Where does the second law of thermodynamics fit in?

Think of a film of one billiard ball hitting another. The film looks the same forward as backward. It’s the same with the moon orbiting the Earth, or the Earth going around the sun. But this time-symmetry breaks down with complex systems, where you can see the amount of disorder increasing.

Like a teacup breaking, or an egg getting scrambled?

Right. This increase in disorder is the second law of thermodynamics. The mysterious part is not so much that things get disordered; of course, things get disordered. The mysterious part is, why were they ordered in the past? Who ordered them in the past?

How far into the past should we look for an answer?

We’re pretty confident that the universe started off with the Big Bang. We don’t know what happened just before; that’s still very much debated. We know that things have been getting more and more disordered since the Big Bang. The whole 14-billion-year history of the universe has been like a deck of cards that’s been shuffled over and over again, always becoming more disordered. But it’s a puzzle, because the Big Bang — this initial, compressed, hot phase of the universe — doesn’t seem to have been very ordered. Yet somehow it must have been. So what was the source of this initial order? That is still an open question.

Did time have a beginning?

We don’t know. For a while, it seemed reasonable to think that time “began” 13.8 billion years ago, with the Big Bang. But today many scientists are doubting this idea and considering the possibility that the universe existed before the Big Bang. All options are open.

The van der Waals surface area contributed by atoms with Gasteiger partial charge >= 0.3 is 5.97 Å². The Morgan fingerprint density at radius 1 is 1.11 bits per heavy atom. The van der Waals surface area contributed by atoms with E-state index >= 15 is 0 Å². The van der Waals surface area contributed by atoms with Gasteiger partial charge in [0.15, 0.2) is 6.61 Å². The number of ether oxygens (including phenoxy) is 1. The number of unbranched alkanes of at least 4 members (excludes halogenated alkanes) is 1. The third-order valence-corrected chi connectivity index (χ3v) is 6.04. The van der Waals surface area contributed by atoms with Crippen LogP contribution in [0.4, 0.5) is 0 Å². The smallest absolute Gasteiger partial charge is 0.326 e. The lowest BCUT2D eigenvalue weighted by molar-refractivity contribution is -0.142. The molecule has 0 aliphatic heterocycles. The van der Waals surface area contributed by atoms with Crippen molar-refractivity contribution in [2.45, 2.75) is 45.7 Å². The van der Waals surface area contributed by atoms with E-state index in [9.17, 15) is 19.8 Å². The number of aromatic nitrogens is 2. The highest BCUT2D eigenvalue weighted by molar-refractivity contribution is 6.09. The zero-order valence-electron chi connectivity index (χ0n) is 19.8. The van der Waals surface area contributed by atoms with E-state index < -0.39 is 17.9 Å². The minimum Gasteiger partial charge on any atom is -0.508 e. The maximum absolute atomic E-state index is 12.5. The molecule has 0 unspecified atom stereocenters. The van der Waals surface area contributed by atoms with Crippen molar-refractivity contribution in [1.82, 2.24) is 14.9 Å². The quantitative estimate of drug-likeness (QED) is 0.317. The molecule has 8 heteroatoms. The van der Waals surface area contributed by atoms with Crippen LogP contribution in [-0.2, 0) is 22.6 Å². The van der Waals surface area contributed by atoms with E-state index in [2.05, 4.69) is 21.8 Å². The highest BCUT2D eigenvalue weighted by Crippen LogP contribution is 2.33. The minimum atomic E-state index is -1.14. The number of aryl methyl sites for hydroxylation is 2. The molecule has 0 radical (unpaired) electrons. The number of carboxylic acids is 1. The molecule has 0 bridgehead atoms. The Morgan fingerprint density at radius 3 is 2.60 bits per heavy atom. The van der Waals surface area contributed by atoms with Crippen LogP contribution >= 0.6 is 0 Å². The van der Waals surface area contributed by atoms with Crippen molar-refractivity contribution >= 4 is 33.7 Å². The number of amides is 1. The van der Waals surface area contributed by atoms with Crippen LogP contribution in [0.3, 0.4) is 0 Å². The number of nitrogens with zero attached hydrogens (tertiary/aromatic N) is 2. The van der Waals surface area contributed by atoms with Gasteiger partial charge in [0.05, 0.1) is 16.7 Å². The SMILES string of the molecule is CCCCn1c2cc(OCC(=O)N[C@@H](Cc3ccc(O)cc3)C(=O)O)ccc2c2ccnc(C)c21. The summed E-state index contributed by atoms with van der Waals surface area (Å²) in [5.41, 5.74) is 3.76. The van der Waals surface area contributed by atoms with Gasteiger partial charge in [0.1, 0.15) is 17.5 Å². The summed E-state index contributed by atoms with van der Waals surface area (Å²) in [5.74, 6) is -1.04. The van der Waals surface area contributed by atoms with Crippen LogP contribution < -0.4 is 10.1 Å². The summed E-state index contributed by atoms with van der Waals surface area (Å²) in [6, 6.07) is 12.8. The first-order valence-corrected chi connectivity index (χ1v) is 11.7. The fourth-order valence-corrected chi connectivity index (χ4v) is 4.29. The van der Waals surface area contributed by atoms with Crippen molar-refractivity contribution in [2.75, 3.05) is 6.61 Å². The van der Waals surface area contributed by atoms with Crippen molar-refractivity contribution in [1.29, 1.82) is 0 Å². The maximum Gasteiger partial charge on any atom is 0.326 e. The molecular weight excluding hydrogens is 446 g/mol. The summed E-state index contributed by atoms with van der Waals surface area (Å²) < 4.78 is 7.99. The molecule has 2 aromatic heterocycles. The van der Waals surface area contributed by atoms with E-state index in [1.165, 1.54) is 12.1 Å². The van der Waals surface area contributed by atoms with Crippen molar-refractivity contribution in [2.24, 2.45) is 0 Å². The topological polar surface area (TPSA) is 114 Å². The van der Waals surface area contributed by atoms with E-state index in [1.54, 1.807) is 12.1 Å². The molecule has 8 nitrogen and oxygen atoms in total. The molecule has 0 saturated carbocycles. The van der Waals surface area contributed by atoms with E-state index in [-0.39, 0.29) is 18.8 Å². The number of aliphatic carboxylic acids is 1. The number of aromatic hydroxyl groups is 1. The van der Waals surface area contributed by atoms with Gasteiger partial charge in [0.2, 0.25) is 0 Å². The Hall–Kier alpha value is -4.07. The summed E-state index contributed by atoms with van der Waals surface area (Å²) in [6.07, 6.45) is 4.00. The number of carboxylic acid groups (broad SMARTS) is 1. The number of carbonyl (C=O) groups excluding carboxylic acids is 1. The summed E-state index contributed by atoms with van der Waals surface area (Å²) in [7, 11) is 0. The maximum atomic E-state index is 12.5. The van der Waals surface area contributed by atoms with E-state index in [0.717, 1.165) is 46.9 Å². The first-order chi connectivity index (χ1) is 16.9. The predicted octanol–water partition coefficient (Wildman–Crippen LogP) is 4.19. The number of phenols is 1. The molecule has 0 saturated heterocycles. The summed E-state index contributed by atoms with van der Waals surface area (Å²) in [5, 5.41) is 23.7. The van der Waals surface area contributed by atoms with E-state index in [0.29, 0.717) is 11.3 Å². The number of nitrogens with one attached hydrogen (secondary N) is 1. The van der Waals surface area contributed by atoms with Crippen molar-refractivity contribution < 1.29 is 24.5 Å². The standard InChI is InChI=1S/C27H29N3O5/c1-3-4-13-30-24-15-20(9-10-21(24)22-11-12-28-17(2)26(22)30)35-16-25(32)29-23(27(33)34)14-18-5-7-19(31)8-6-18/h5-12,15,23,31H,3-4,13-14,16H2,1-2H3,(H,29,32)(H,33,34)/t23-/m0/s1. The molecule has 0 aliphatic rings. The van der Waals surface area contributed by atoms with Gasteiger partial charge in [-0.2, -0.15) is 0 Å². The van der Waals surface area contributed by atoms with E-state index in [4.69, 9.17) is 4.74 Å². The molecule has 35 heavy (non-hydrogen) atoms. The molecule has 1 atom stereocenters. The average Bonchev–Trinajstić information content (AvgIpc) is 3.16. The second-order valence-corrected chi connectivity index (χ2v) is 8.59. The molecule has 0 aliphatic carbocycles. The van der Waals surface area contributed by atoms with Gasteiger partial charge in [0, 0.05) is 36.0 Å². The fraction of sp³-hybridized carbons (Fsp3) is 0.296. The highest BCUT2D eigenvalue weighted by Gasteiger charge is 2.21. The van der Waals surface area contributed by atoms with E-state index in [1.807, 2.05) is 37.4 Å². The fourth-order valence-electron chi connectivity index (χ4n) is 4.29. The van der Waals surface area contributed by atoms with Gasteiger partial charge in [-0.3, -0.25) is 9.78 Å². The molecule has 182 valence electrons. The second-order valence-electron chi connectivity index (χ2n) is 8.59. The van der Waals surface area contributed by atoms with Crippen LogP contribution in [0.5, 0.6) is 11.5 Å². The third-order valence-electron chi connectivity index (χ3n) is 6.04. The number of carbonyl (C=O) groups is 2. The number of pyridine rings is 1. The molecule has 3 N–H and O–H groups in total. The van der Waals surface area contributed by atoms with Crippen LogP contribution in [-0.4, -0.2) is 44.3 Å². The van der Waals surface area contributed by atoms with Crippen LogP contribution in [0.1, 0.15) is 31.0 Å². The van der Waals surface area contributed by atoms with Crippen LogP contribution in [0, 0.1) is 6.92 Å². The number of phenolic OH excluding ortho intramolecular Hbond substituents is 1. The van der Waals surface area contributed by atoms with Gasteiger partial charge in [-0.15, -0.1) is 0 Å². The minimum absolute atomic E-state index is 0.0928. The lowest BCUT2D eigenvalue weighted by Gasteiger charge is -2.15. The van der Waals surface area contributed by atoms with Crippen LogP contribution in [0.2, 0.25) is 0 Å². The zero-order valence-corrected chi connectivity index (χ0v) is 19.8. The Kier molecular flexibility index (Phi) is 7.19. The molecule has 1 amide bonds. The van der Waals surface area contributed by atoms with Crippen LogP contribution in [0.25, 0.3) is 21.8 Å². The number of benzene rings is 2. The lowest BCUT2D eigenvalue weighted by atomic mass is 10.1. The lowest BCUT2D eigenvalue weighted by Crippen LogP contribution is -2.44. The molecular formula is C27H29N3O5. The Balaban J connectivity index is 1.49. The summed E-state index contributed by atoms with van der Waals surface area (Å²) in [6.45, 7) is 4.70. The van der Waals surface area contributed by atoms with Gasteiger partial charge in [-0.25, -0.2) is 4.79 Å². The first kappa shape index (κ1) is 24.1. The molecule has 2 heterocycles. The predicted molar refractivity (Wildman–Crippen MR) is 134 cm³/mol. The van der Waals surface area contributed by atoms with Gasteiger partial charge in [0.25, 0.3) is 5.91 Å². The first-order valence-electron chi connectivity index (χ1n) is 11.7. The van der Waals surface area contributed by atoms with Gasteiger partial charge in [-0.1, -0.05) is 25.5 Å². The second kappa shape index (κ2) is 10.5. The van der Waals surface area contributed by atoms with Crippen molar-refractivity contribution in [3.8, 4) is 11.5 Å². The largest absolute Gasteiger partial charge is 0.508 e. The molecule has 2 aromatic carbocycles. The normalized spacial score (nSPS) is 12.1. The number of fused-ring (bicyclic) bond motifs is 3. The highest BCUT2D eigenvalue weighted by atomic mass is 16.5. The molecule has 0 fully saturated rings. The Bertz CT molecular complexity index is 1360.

Could time travel ever be possible?

Well, “time traveling” is what we do all our lives, isn’t it? But you mean, can we jump quickly to the past or to the future. Jumping to the far future is certainly possible. It’s only a technological problem, not a scientific one.

One way is to move very fast. When you move fast, time passes very slowly for you — so if you could run fast enough around your house many times, you could do that in a time span which for you is a couple of minutes, but in the meanwhile centuries pass for everyone else. The only difficulty is that the speed needed for this has to be very high, comparable to the speed of light.

Another way to jump to the future is to travel near a black hole. Near a black hole, time slows down. So a starship could wait there for half an hour and then move away from the black hole, and find itself millennia in the future.

What about traveling back in time?

That’s much more complicated. It is not logically impossible, but it requires beating the second law of thermodynamics, which would be like beating the laws of probability. I think that if we ever achieve this, it would be long after we’ve mastered forward time travel.

Has working as a physicist affected the way you think about time in your own life?

I’ve certainly changed a lot, in my way of thinking, over the years. But I’m not sure if it’s because of my research or because I’m getting older. I’m much more relaxed. I’m much more serene, less rushed. I think of life more as a gift. But possibly it’s just because I was 20 before, and I’m 60 now. Life looks different from this perspective.